In the past few years, Manchester has been among cities in the northwest of England with the fastest growth in property prices.
The motives behind a move to the capital of the North are varied with buyers seeking property for a variety of reasons be it relocating for work, an investment opportunity or a pied-à-terre.
Here we highlight the varying of dynamics of the Greater Manchester market and share insight useful to those buying property in Manchester.
Why move to Manchester?
Birthplace of the industrial revolution, with a thriving economy that today continues to attract many manufacturing, financial, and research corporations, Manchester is aptly described as England’s capital of the North.
Manchester is at the heart of the Northern Powerhouse. That is an initiative designed to boost the local economy by supporting:
further business growth;
significant investment in research and development to foster greater opportunities for science and innovation;
the revitalisation of the region’s infrastructure through some of the biggest investments in a generation – including the provision of free WiFi for residents and visitors;
global recognition of the area’s competitive and thriving economy that constantly strives for further growth; and
the provision of world-ranking education, training and health facilities; and
the devolution of regional decision-making to directly elected mayors with powers to control significant ongoing budgets.
The growth has been fuelled by the availability of jobs and commercial opportunity and is supported by a trend for local university leavers to stay in the city once their studies have finished. Little wonder, then, that Manchester is a decidedly young city – with an average age of 38.2 and ageing year on year at a much slower rate than other cities in the UK.
The city is dynamic and cosmopolitan. Greater Manchester is home to four universities – the University of Manchester and Manchester Metropolitan University, which are both in the centre of the city, together with the University of Bolton and the University of Salford.
All of them – except for the University of Bolton – are included in the current QS World University Rankings of top universities.
Buying somewhere to live in Manchester
Homeowners of high net worth are attracted mainly to the southern parts of Greater Manchester – districts such as Hale and Altrincham – which are closer to the leafy county of Cheshire.
Altrincham and Hale are also conveniently situated for Manchester Airport and for the leisure and recreational attractions of the Peak District National Park a short way to the east. Depending on your brief when searching for a home these are the areas that may receive a closer inspection.
House prices across the whole of Greater Manchester are forecast by some analysts to record a 30% increase in the five years to 2023.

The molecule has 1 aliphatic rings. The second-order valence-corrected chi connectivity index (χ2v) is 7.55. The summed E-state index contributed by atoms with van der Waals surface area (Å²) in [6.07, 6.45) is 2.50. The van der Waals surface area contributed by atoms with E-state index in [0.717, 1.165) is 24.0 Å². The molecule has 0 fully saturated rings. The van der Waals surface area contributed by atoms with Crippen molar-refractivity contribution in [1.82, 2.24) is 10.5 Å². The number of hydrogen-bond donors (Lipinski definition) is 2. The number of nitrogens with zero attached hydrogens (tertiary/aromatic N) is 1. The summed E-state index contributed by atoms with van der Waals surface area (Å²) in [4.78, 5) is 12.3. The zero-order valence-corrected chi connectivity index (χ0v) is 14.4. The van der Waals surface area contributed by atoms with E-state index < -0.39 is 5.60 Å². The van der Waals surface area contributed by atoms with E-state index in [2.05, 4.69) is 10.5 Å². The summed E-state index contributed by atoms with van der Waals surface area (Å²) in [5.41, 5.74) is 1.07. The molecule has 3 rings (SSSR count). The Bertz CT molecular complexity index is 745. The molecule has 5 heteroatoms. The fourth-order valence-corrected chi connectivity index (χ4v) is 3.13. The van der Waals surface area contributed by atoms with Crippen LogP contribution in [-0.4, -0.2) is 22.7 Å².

Buying a second home in Manchester
Given the forecasts in economic growth and opportunities for business of the Northern Powerhouse in general and in Manchester in particular, you may have business interests there and be interested in owning a second home in the city.
If you are looking for a pied-à-terre from which to keep an eye on those business interests and as a base, while you are visiting the city a city centre apartment might prove ideal.
Investing in residential property in Manchester
Demand for private rented accommodation in Manchester is buoyant making it an area investors should be focusing their attention when looking for their next property investment. The four universities together have around 350,000 students – the majority of whom will be looking for affordable rented accommodation.
MediaCity, at Salford Quays, attracts workers in the arts and entertainment industries from the likes of the BBC, ITV and the studio facilities of Dock10 – not to mention the adjoining Lowry Outlet Shopping centre.
Thanks to the burgeoning commercial development in technological industries, there are also many professionals on temporary assignment to the city also looking for accommodation.
With a total of 35 postcodes in Greater Manchester, neighbourhoods, demand and house prices naturally vary quite widely from one part of the city to another. Latest figures suggest that average yields may vary from just 3.1% up to a more than healthy 7.6%.
In the most affluent areas, where properties are more expensive, it might prove more difficult to achieve yields at the higher end of the scale. The relatively low return of 3.1%, for example, is in postcode M33 – the district of Sale on the southern fringes of the city.
Nevertheless, in postcode M50, the Salford Quays area, home to MediaCity, in the heart of Manchester, yields of up to 6% are being reported.
Some of the lowest average house prices – at £128,085– in Manchester may be found in the very heart of the city, in the central retail district, postcode M9, where a rental yield of 6.2% may be achieved.
How a Manchester property finder can help you
Manchester is a city of tremendous opportunity. Whether that attracts you as somewhere to live, to own a second home, or to invest in buy to let property, the sheer size of this city means that there is considerable diversity from which to choose.
You might attempt your own research, of course, but to really get under the skin of this dynamic conurbation, you may do better to consult the professionals and appoint a Manchester buying agent to find not just a close fit to your requirements but that exact match.
Here at Garrington, we have the experience, expertise and specialist knowledge to scour the whole of Greater Manchester to identify and negotiate the purchase of precisely the home or investment opportunity you are seeking in this capital of the North. Contact us today – and the search can begin.